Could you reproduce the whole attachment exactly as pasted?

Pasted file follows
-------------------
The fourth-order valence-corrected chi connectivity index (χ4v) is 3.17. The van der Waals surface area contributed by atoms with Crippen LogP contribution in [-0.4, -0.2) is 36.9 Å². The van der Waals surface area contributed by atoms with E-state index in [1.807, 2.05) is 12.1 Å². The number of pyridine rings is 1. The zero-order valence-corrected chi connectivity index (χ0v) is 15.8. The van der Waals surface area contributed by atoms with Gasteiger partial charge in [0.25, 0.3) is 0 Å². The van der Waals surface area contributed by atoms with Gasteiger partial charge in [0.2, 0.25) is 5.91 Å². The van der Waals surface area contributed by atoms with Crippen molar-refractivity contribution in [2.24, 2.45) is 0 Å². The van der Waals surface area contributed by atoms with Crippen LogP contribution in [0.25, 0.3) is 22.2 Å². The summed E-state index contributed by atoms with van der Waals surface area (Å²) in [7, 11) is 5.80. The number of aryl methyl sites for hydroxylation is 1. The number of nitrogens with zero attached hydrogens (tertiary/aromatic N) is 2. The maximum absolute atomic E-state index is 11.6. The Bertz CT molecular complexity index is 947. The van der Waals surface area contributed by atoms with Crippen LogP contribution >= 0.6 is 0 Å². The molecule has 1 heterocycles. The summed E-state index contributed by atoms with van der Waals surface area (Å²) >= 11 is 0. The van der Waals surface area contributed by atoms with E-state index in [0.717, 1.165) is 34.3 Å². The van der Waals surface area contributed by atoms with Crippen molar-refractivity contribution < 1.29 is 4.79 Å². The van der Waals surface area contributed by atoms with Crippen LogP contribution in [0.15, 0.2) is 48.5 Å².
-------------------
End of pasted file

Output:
The fourth-order valence-corrected chi connectivity index (χ4v) is 3.17. The van der Waals surface area contributed by atoms with Crippen LogP contribution in [-0.4, -0.2) is 36.9 Å². The van der Waals surface area contributed by atoms with E-state index in [1.807, 2.05) is 12.1 Å². The number of pyridine rings is 1. The zero-order valence-corrected chi connectivity index (χ0v) is 15.8. The van der Waals surface area contributed by atoms with Gasteiger partial charge in [0.25, 0.3) is 0 Å². The van der Waals surface area contributed by atoms with Gasteiger partial charge in [0.2, 0.25) is 5.91 Å². The van der Waals surface area contributed by atoms with Crippen molar-refractivity contribution in [2.24, 2.45) is 0 Å². The van der Waals surface area contributed by atoms with Crippen LogP contribution in [0.25, 0.3) is 22.2 Å². The summed E-state index contributed by atoms with van der Waals surface area (Å²) in [7, 11) is 5.80. The number of aryl methyl sites for hydroxylation is 1. The number of nitrogens with zero attached hydrogens (tertiary/aromatic N) is 2. The maximum absolute atomic E-state index is 11.6. The Bertz CT molecular complexity index is 947. The van der Waals surface area contributed by atoms with Crippen LogP contribution >= 0.6 is 0 Å². The molecule has 1 heterocycles. The summed E-state index contributed by atoms with van der Waals surface area (Å²) >= 11 is 0. The van der Waals surface area contributed by atoms with E-state index in [0.717, 1.165) is 34.3 Å². The van der Waals surface area contributed by atoms with Crippen molar-refractivity contribution < 1.29 is 4.79 Å². The van der Waals surface area contributed by atoms with Crippen LogP contribution in [0.15, 0.2) is 48.5 Å².